Unfortunately one of the white ends is missing.
John Ramsay was well known for first class close up magic. He lived in Ayr in Scotland. His tricks included items like coins and thimbles. Thimbles like these were used by him as advertising giveaways. The words on the thimbles are: JOHN RAMSAY. CONJURING ENTERTAINER. AYR.
The effect is the magical production of a huge display of flags. Davenports sold this trick in the 1930s based on the method used by Stanley Collins. A Davenport advertisement includes: ‘In producing this wonderful effect, we have discarded the old iron flag sprays that we had on the market many years ago and now introduce our special Demon featherweight aluminium flag sprays. Beautifully made. None genuine without the Demon Trade mark.’ It is known that Jon Martin, the famous magical mechanic, produced some aluminium flag sprays for Davenports. There are three sprays of flags which fit together to produce the overall effect, the largest spray being at the bottom. The illustration is from a Davenports catalogue.
The magician shows six coloured balls and one colour is selected by a member of the audience. The magician places the six balls on the tray as well as a small glass which then has a larger glass inverted on top of it. Everything is then covered with a cloth. The magician reminds the audience what has happened and then, on removing the cloth from the tray, shows that the ball of the chosen colour has mysteriously appeared within the small glass, despite the larger glass still being upside down on top of it. This is a well made completely baffling trick.
The magician places a small glass on the tray and then covers it with a larger upturned glass tumbler. The tray is then covered with a cloth. The magician picks up a coin and apparently throws it around the room, and all of a sudden the audience hears it land in the glass. This is repeated with three more coins. When the cloth is removed from the tray the audience can see that the coins have really landed in the small glass, despite it still being covered by the large glass. Davenports sold this trick which was very well made by Jack Hughes. The Jack Hughes instructions are also in the collection.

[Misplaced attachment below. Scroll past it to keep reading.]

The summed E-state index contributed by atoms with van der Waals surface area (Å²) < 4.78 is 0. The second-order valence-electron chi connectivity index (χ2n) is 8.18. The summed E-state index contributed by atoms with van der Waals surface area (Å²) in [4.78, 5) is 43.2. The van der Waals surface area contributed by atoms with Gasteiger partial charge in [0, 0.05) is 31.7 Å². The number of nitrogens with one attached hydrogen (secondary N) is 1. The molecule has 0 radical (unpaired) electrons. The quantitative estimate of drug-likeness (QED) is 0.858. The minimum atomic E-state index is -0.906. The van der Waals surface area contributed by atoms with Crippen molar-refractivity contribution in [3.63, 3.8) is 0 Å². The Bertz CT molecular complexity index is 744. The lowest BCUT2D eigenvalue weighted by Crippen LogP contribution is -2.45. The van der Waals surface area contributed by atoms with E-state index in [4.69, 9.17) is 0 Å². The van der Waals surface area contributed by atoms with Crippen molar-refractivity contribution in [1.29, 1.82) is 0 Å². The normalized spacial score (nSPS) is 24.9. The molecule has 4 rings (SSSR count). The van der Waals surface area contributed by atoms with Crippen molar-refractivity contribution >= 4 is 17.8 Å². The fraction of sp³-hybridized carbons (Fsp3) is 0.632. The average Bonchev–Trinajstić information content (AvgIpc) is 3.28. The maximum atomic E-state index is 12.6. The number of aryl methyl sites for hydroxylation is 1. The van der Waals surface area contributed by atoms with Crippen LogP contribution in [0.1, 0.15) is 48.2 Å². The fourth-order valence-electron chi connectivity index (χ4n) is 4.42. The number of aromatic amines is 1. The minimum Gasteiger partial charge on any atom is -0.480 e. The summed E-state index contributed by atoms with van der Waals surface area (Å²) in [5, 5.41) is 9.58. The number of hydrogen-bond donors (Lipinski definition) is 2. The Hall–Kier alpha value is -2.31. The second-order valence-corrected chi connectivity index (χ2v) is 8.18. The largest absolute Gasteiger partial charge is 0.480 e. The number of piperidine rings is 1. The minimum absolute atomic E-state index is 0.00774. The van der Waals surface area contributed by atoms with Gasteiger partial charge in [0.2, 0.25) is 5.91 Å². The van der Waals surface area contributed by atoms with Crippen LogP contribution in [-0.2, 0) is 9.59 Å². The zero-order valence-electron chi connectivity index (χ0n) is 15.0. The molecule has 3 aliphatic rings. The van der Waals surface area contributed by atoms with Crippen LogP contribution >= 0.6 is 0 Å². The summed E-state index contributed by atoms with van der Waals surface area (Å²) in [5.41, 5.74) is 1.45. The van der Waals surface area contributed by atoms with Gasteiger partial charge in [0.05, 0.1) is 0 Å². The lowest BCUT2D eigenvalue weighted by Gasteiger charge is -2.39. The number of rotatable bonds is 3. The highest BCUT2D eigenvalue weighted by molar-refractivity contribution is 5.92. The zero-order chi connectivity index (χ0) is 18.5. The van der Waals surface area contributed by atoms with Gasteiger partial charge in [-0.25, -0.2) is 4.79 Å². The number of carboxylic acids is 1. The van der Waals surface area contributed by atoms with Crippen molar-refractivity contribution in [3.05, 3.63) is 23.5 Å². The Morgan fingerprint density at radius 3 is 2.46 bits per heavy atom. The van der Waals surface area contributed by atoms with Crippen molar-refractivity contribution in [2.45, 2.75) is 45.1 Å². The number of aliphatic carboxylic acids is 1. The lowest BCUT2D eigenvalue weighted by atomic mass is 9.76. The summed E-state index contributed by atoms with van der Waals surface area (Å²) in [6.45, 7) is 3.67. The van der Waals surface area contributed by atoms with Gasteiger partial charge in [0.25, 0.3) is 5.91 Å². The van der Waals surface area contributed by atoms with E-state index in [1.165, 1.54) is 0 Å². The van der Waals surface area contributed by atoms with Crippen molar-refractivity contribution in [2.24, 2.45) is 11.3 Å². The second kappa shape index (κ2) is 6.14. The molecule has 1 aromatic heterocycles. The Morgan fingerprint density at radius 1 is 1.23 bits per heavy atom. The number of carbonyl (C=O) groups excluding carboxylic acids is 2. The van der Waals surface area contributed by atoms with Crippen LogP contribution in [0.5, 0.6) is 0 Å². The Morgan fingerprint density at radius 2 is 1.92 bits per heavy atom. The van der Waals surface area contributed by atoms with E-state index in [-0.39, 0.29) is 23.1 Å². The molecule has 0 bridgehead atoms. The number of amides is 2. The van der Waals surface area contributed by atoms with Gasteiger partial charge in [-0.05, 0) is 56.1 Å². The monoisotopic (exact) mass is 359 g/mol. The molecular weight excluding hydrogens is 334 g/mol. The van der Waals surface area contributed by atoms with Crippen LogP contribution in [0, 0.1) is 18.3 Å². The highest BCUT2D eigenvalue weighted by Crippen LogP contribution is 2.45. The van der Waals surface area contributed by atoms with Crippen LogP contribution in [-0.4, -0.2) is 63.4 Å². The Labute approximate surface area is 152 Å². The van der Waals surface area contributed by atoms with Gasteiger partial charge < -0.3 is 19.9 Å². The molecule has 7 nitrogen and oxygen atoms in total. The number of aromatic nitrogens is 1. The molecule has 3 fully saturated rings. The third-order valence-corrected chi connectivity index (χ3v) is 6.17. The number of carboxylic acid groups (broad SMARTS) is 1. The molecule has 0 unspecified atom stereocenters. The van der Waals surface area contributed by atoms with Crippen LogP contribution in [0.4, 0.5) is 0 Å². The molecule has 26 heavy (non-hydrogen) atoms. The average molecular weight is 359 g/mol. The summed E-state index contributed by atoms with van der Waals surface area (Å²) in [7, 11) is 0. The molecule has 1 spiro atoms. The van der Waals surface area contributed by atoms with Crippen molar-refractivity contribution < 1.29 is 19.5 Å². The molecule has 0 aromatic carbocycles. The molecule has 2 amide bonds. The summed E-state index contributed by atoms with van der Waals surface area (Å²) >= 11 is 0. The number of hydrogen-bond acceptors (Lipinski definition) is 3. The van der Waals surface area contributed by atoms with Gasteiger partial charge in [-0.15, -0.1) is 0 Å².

The Sheffield magician Dick Ritson was well known for his Chinese act, under the name Wu Ling, and for his knowledge of magic. This parasol passed from Dick Ritson to magician Harry Carson who presented it to John and Anne Davenport in 1982.
The magician shows a box, opens it and takes out the box inside. To the amazement of the audience, the magician opens up what was the inner box, and promptly places inside it the box which started out on the outside. The trick can be repeated to return the boxes to their original positions. Invented by Lubor Fiedler.
The magician fills a chest full of rice, covers it with a cloth and then balances it on the end of the long pole. At the right moment the magician flips the pole into the air and the cloth falls to the ground – the chest full of rice has vanished. This is a U.F. Grant Creation supplied by Davenports. The instructions are also in the collection.
Davenports named their glove monkey ‘Jacko’ and sold it over many years. With skilful handling Jacko could be brought to life and accomplish miracles. It is likely that Jacko took several forms over the years, depending on supplies. Here are two examples. One appears to be a sample because it has a label around its neck: 45715 JAPAN. The other has a label on the back of its head saying FOREIGN.
The magician shows two sticks which have a piece of cord passing through their ends. This is proved by the magician pulling the cord backwards and forwards. Despite the cord being cut by the magician, the cord is still pulled backwards and forwards, apparently restored. The wise ones in the audience believe the cord actually travels down one stick and up the other one. They are amazed when the magician moves the sticks apart and then pulls the cord down on one stick, only to see the cord on the stick in his other hand move up exactly as if the cord was still joined. The effect is magical and amusing. The sticks look like those made by Burtini, from whom Davenports purchased apparatus. A Davenport advertisement for the trick is also illustrated.